'I have a broken heart:' Mike Shildt bares his soul about being fired by the Cardinals

PHOENIX – It’s getting dark. The game ended hours ago. The only people remaining in the stadium are the grounds crew putting a tarp on the field.

And one man who remains in full uniform.

Mike Shildt, seated on the San Diego Padres bench, hasn’t moved for 90 minutes. He has nowhere to go. Plenty of time on his hands, trying to process how he ever got here.

One minute, he’s leading the St Louis Cardinals to one of the most stunning September runs in baseball history, making the playoffs for the third consecutive year.

The next, he’s abruptly fired, interviews for the Padres’ managerial vacancy, and lands in the organization as a player development consultant and interim third base coach.

He’s still trying to heal from the emotional scars, wanting to focus on the present and the future, but realizes for now he’s still defined by the past.

“I have a broken heart,’’ Shildt tells USA TODAY Sports. “It still hurts. It hurts bad. When it first happened, I broke down. I was inconsolable. I got better as time went on. Then I got down here, put on the Padres uniform, and it hit me.

“Now, it just hit me again.’’

Just hours earlier, Albert Pujols and the Cardinals were rejoicing during an impromptu press conference announcing that Pujols was returning to the organization for one last dance, ending his Hall of Fame career with the Cardinals where it all started.

Shildt should have been on the stage too, smiling in front of the cameras.

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Instead, he’s alone with a reporter in the visitors’ dugout at Camelback Ranch, where his job as the Padres’ third-base coach is expected to end in a few weeks when Matt Williams returns from his hip-replacement surgery.

“I love that organization, gave it everything I had for 18 years,’’ Shildt said. “We make the playoffs after they hadn’t been there for three years. We get back to the standards of the Cardinals. We’re set up to really go. The clean style of play, the culture, everything is in place.

“And you get removed from it.’’

Shildt pauses, momentarily looks away, and softly says, “It feels like it was stolen away from me.’’

Mike Shildt took over for Mike Matheny as Cardinals manager midway through the 2018 season and led the team to three playoff berths in his three full seasons.
Mike Shildt took over for Mike Matheny as Cardinals manager midway through the 2018 season and led the team to three playoff berths in his three full seasons.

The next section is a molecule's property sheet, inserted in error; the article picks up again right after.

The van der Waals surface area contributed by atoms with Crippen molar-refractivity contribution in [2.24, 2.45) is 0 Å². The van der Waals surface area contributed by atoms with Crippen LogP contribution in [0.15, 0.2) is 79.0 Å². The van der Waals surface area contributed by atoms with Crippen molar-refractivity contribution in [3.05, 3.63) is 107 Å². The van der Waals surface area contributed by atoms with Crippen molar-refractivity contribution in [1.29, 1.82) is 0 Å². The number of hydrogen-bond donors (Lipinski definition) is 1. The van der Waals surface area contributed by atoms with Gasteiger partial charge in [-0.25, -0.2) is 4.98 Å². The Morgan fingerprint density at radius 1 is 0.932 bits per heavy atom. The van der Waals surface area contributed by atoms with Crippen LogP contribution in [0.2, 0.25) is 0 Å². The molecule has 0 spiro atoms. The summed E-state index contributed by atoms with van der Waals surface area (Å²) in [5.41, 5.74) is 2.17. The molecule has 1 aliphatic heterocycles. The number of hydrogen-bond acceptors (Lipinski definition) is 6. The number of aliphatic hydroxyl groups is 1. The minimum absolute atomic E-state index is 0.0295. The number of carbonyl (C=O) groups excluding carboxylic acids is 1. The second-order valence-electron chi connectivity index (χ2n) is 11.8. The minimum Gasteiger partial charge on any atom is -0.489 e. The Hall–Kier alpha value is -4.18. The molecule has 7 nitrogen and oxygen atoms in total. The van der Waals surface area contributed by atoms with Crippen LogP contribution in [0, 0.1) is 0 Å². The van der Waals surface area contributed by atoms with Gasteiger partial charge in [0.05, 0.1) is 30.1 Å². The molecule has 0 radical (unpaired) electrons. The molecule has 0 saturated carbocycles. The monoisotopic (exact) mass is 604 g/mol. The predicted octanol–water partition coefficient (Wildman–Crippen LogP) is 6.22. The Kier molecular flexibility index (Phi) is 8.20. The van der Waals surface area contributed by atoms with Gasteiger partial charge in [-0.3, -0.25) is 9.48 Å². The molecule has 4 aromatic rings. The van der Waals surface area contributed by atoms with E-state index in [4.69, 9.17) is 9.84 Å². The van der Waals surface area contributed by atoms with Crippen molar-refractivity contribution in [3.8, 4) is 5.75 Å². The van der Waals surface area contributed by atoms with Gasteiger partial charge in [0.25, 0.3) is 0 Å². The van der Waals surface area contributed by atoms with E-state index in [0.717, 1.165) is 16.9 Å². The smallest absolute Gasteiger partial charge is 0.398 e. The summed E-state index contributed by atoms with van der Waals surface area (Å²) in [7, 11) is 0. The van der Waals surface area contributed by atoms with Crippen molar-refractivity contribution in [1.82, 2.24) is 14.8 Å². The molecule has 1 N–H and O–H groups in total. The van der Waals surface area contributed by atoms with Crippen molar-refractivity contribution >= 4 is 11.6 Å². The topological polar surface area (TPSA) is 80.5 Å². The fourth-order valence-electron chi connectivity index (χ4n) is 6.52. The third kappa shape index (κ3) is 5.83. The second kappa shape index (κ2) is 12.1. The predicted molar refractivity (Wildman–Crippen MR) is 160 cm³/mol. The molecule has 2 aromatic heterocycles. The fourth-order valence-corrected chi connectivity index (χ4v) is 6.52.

The Cardinals’ season ended on Chris Taylor’s walk-off homer in the Los Angeles Dodgers’ NL wild-card victory, when John Mozeliak, Cardinals president of baseball operations, summoned him to a zoom call with himself and owner Bill DeWitt at 11 a.m. on Oct. 14.

“I was getting on the phone with the thought it was going to be about a contract extension,’’ Shildt said. “I had one more year on my contract. So I was looking at some of the numbers of the last three years, feeling good about them, and then Mo started talking.’’

Mozeliak opened up the call by saying, "Mike, this conversation isn’t going to go the way you think it’s going to go.’’

The conversation lasted four, maybe five minutes, top. To this day, Shildt can’t remember exactly what was said. Everything became a blur. His body went limp. His mind went numb.

All he knew is that after spending 18 years in the only organization he has ever known –revering the Cardinals’ uniform so much that he never put it on the floor to be washed with other clothes, leaving it nearly folded with the Cardinal logo always facing up – he was fired.

“I never thought it was a possibility,’’ Shildt says. “It hit me like a ton of bricks.’’

He walked upstairs to tell his wife, Michelle. She didn’t believe him. She thought it was a joke. It actually took several minutes for Shildt to convince her that he was fired.

The news quickly swept through St. Louis like a Midwest twister, with no hints Shildt’s job was even remotely in jeopardy.

“I was shocked, completely shocked, that’s the way I can say it,’’ said Milwaukee Brewers manager Craig Counsell, who finished second in the NL manager of the year voting, one spot ahead of Shildt. I don’t even know what happened. Maybe he doesn’t either.

“I mean what they did in September, there has to be some credit given along the way.’’

Shildt’s first three calls and messages were from Cardinals’ veterans Yadier Molina, Paul Goldschmidt, and Adam Wainwright. Fellow managers immediately reached out, and five months later, still are paying homage. Los Angeles Angels Joe Maddon called him over last week to hug him. Cleveland Guardians manager Terry Francona shook his hand and told him that he’d be back. Three-time World Series champion Bruce Bochy had dinner with him in Nashville, Tennessee. Former Boston Red Sox manager Grady Little reminded him that the landscape is filled with managerial greats who have been fired.